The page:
Published: 08:00, 22 August 2019
| Updated: 15:44, 22 August 2019
Just a week after A-level students collected their results, it's now time for GCSEs.
At The Sittingbourne School, 186 pupils sat GCSEs, with 124 of them achieving a 4 or above.
In English and maths, 64 exam takers gained at least a 4 in English and maths.
Among those who did particularly well were Oliver Shearing (four 9s and three 8s) and Abigail Dingle (four 7s and above with a 9 in English literature).
Yvette Peden, head teacher at The Sittingbourne School, said: "We are extremely pleased with the achievements of our Year 11 students.
"We have some real high fliers this year, with many students performing exceptionally well across all subjects.
"Of course, we are particularly happy for Oliver Shearing who achieved four grade 9s, three grade 8s and two grade 6s including 9/9 in science and 9/8 in English."
Head teacher at Westlands School, Simon Cox, said he was particularly impressed with pupils' results.
Of the 267 pupils who took their GCSEs, 175 gained at least a 4 in English and maths, with 228 getting at least one 4 in their exams, including BTECs.
Mr Cox said: "This is a very good year. Results are up significantly in English, maths, science and languages.
"We expected an improvement because this cohort of students were always hardworking, despite the significant tragedy which had a big impact on them earlier in Year 11.
"It just goes to show that when teachers, parents and students work together then excellent results will follow.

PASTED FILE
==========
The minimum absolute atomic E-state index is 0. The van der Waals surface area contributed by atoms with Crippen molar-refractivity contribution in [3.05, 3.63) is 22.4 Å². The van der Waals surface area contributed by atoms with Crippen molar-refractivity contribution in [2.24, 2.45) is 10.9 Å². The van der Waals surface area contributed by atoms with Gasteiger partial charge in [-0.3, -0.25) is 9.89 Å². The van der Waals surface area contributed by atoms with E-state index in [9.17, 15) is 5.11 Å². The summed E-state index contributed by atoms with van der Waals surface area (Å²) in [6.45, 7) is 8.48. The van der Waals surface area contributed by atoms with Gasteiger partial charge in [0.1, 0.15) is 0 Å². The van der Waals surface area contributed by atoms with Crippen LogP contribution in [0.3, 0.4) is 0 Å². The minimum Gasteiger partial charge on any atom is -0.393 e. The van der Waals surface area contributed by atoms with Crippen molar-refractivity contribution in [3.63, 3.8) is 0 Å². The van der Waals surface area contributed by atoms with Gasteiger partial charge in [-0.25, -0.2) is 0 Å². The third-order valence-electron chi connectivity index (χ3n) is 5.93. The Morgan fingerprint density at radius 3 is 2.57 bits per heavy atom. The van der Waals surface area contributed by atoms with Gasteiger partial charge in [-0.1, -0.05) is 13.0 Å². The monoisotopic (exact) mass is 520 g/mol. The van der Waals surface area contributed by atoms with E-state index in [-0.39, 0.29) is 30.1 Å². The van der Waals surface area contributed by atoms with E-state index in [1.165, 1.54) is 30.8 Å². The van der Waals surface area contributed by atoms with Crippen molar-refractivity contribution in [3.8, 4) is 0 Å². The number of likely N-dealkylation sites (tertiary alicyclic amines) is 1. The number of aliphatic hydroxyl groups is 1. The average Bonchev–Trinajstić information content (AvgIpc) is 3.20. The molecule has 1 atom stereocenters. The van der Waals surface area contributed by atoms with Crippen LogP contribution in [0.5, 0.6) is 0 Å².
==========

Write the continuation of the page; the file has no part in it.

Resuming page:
"Therefore, I would like to praise my staff, the parents and carers who supported their children and the students themselves."
Those who did best included Oliwia Zarska, David Beards, Trinity Bassett, Megan Wilson and Ella Gambell.
Borden Grammar School head teacher, Jonathan Hopkins, was pleased with how many of Borden’s Year 11s had stepped up to the challenge and increased rigour of new-style GCSE exams.
He said: "Without doubt the new GCSE exams are academically tough but for the majority of our students it is a day of celebration and success.
"Early indicators suggest that the proportion of students gaining the new 9 to 4 grades is similar to previous years, but it is more difficult to secure grades 7 to 9 due to the reduction in coursework across the subject range.”
At Borden, 97% of pupils secured grades 9 to 4 in maths and 94% gained 9 to 4s in English.
Of the 117 exam takers, 11 got grade 9s in English or mathematics.
Of particular note were the 18 pupils who gained eight or more results at grades 7 to 9.
They were: Jack Cherrett, Samuel Cross, Soul Deadman, Brandon Harris, Toby Heather, Fintan Kavanagh, Michael Kent, Haris Khan, Jamie King, Jonathan Lang, Sam May, James Northwood, Adam Platt, Faris Puri, Semilogo Rantimi-Ogunleye, Matthew Reeves, Luke Stringer and Ethan Tracy.
The majority of pupils are continuing their education at Borden in the sixth form.
At Fulston Manor School in Sittingbourne, 209 pupils sat exams and 188 of them gained 9 to 4s, with 107 of them achieving that mark in both English and maths.
Fulston's head teacher Alan Brookes was pleased with many of the outcomes achieved.
He said: “The increased rigour of GCSEs has placed a much sharper focus on the need for students to work hard throughout the two years of the courses and it is encouraging to see the efforts of students reflected in their final grades.”